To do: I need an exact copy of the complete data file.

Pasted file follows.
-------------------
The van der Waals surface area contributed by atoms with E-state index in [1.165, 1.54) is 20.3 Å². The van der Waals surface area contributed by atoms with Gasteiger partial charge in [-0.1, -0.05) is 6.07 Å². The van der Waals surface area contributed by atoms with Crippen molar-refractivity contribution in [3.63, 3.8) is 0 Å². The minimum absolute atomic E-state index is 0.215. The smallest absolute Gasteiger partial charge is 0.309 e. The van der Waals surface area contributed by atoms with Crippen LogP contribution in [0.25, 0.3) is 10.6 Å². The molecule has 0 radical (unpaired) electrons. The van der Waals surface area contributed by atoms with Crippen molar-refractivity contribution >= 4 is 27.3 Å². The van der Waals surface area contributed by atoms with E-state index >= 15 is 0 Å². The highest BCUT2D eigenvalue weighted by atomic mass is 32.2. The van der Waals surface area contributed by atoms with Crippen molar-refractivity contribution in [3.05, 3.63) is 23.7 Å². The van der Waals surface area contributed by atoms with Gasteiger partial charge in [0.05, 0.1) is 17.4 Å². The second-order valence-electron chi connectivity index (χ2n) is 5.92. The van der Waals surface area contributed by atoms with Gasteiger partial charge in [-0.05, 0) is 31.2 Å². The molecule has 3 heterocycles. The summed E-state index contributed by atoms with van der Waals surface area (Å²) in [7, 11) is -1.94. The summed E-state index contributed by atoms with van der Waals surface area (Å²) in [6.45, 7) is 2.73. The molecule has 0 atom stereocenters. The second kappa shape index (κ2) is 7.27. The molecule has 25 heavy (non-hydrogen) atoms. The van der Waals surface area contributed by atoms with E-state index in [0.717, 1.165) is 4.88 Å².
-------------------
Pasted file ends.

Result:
The van der Waals surface area contributed by atoms with E-state index in [1.165, 1.54) is 20.3 Å². The van der Waals surface area contributed by atoms with Gasteiger partial charge in [-0.1, -0.05) is 6.07 Å². The van der Waals surface area contributed by atoms with Crippen molar-refractivity contribution in [3.63, 3.8) is 0 Å². The minimum absolute atomic E-state index is 0.215. The smallest absolute Gasteiger partial charge is 0.309 e. The van der Waals surface area contributed by atoms with Crippen LogP contribution in [0.25, 0.3) is 10.6 Å². The molecule has 0 radical (unpaired) electrons. The van der Waals surface area contributed by atoms with Crippen molar-refractivity contribution >= 4 is 27.3 Å². The van der Waals surface area contributed by atoms with E-state index >= 15 is 0 Å². The highest BCUT2D eigenvalue weighted by atomic mass is 32.2. The van der Waals surface area contributed by atoms with Crippen molar-refractivity contribution in [3.05, 3.63) is 23.7 Å². The van der Waals surface area contributed by atoms with Gasteiger partial charge in [0.05, 0.1) is 17.4 Å². The second-order valence-electron chi connectivity index (χ2n) is 5.92. The van der Waals surface area contributed by atoms with Gasteiger partial charge in [-0.05, 0) is 31.2 Å². The molecule has 3 heterocycles. The summed E-state index contributed by atoms with van der Waals surface area (Å²) in [7, 11) is -1.94. The summed E-state index contributed by atoms with van der Waals surface area (Å²) in [6.45, 7) is 2.73. The molecule has 0 atom stereocenters. The second kappa shape index (κ2) is 7.27. The molecule has 25 heavy (non-hydrogen) atoms. The van der Waals surface area contributed by atoms with E-state index in [0.717, 1.165) is 4.88 Å².